@Ahrweiler Markt

It was a bit early for the beautiful ‘Golden October’, but the leaves in the mountains and the vineyards had started turning yellow and brown.

Ahrweiler Markt from vineyards
The harvest of Frühburgunder, ‘pinot madeleine’ or ‘pinot noir précoce’ in French, had been done a week before my arrival and the vintners were about to move on to Spätburgunder. Frühburgunder is a mutation of Spätburgunder, and ripens approximately two weeks earlier than Spätburgunder. (früh = early, spät = late)

This year I enjoyed a different weinfest: Dernau Winzerfest, or Dernau Vintners Festival. It is one of the biggest wine festivals in Ahr, so tons of tourists got together in and around Dernau, which caused not only traffic (hikers) jams on the Rotweinwanderweg but also train delays! (What was worse, there were construction work on tracks and a fire somewhere on a track or at a station, which caused more delays, train cancellations, destination changes etc… and I almost missed my flight back to Tokyo!! )

source: Rotweinwanderweg Facebook page

I didn’t see such a number of people last August – pretty amazing – and I found that “most of Ahr wine is consumed locally and by the tourists” is completely true.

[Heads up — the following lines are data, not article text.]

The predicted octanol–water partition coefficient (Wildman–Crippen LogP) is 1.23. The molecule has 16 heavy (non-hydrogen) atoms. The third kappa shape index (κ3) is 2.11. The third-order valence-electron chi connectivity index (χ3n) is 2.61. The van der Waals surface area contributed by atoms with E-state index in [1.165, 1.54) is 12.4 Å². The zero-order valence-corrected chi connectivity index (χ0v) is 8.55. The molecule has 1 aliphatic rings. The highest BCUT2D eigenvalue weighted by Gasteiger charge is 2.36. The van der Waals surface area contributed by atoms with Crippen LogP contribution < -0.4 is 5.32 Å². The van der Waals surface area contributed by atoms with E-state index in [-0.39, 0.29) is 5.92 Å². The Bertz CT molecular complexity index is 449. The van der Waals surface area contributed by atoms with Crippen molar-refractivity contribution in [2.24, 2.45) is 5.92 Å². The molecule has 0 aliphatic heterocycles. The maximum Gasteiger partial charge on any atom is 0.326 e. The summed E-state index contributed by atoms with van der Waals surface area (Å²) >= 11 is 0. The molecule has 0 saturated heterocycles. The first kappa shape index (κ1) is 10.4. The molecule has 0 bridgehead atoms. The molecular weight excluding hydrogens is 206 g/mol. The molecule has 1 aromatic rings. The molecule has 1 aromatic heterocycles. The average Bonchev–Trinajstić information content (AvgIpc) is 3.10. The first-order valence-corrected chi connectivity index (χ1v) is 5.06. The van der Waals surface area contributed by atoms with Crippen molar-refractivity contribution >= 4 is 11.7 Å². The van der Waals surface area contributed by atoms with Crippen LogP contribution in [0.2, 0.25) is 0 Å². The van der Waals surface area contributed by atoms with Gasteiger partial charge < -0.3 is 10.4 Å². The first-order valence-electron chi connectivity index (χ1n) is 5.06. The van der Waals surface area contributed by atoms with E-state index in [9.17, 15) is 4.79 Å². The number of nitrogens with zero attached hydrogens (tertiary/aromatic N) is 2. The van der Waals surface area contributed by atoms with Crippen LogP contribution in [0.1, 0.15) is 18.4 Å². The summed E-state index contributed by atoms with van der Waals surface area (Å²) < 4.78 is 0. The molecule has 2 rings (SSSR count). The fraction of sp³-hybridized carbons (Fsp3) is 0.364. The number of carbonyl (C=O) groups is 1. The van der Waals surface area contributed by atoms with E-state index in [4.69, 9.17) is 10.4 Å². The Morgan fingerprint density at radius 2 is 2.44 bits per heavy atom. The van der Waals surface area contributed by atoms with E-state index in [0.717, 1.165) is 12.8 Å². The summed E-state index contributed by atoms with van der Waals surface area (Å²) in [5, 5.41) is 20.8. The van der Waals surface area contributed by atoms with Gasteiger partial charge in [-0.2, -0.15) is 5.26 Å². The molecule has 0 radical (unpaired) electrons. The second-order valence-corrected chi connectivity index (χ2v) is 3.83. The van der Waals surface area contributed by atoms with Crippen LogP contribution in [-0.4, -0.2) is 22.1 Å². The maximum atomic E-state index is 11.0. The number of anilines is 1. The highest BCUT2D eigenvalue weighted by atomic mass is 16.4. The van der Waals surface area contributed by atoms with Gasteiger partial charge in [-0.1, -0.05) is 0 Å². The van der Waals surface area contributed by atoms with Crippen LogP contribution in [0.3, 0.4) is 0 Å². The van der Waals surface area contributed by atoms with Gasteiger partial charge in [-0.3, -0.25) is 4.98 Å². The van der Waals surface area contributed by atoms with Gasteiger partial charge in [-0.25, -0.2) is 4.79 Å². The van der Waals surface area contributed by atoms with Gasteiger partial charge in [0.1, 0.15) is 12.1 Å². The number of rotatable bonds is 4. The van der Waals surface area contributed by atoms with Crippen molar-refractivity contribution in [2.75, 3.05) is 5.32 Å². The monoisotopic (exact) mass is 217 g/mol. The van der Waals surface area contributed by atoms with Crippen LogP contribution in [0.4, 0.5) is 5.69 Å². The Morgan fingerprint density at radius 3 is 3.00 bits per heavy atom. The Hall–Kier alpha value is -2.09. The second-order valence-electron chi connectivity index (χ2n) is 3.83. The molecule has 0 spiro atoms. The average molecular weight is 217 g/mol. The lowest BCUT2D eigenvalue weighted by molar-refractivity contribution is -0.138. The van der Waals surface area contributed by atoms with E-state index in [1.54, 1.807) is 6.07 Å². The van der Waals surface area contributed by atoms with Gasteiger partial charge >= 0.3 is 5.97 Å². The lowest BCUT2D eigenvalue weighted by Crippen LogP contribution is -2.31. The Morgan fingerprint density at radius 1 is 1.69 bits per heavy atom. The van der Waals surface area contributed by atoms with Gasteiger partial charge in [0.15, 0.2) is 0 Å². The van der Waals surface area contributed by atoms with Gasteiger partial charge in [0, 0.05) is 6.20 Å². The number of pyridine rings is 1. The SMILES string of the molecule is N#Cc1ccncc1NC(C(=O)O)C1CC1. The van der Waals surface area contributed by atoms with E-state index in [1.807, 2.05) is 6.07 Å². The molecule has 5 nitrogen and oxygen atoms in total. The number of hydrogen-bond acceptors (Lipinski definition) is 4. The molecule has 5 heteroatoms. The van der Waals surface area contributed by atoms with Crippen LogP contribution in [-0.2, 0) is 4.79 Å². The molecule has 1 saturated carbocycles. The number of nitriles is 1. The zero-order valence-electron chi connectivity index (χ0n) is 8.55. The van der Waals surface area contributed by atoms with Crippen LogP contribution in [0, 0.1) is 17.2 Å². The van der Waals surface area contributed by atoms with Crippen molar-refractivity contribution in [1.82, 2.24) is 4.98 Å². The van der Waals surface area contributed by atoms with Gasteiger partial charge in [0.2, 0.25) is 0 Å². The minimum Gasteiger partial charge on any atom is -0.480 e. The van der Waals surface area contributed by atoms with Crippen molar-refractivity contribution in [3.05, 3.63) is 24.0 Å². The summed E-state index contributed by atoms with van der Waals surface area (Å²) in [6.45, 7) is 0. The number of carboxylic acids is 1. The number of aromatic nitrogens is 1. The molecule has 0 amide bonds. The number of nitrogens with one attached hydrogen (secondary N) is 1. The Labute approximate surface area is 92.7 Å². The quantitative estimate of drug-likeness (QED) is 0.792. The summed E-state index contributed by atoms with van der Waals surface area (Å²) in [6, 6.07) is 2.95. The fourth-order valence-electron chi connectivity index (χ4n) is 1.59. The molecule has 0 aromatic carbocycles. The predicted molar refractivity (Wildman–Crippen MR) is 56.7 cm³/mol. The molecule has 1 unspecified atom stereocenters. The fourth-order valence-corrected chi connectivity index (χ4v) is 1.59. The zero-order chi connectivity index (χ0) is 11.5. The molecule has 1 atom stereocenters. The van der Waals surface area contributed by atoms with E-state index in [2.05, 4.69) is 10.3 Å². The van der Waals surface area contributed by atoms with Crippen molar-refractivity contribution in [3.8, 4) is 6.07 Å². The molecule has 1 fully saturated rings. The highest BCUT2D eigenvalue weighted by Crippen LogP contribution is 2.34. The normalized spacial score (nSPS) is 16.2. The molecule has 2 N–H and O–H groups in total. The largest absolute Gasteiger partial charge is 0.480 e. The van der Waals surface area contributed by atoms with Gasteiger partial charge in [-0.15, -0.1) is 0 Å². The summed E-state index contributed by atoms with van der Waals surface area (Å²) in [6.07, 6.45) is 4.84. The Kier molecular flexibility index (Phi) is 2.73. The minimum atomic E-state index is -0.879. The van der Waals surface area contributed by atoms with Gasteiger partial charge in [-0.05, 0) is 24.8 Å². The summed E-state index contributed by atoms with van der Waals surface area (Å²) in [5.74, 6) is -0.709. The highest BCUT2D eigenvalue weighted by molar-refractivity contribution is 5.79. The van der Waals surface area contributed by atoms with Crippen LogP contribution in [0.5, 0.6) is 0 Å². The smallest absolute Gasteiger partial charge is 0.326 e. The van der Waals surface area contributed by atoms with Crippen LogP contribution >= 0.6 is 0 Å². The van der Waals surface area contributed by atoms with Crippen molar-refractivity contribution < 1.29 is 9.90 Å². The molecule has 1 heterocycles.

source: Rotweinwanderweg Facebook page

Do you remember that my previous visit was too early for Federweißer and Zwiebelkuchen (Zwiebelkuchen posted in September 2015)? Rotwein the Foodie never forgot about it 😀

Weingut Peter Kriechel’s Federweißer and takeaway Zwiebelkuchen

Bought a 1.0 litre bottle of Federweißer and enjoyed it with Zwiebelkuchen, onion tart  and Käsekuchen, cheesecake, which matched really well! Federweißer is sweet and low alcohol drink (about 8%) and tastes like juice, so I could manage to finish the bottle in 3 – 4 days! Sometimes I sipped it in the morning before going out 😀

Zwiebelkuchen mit Federweißer @ Hof Bärenbach in Rech

Also enjoyed Federrotter made from red grapes. I prefer weißer though.

Federrotter @ Weingut Peter Kriechel’s wine station on the Rotweinwanderweg

It’s worth visiting Ahr for its beautiful red wines but also worthwhile for Federweißer/rotter in autumn 🙂

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17 thoughts on “Rotweinkuchen – Red Wine Cake and Ahr

    1. Thank you Kay! I just baked your panettone and the tempting smell is fulled with my flat! Not sure if I can resist to eat it and wait until afternoon – it has made me soooo hungry at three in the morning!!

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      1. I still need to work on the recipe, as they are not as asthetically pleasing as I want them to be, but I loved the cocoa/red wine combination. I’m sure I’ll love your cake. Just need to finish with the holidays craze to give it a try. 🙂

        Liked by 1 person

    1. Thank you for stopping by! Rotweinkuchen is nice and other German cakes attract me a lot.
      Yes, I did enjoy the stay very much. That’s why I’ve just taken up German for the future visit – already struggling though 😀

      Liked by 1 person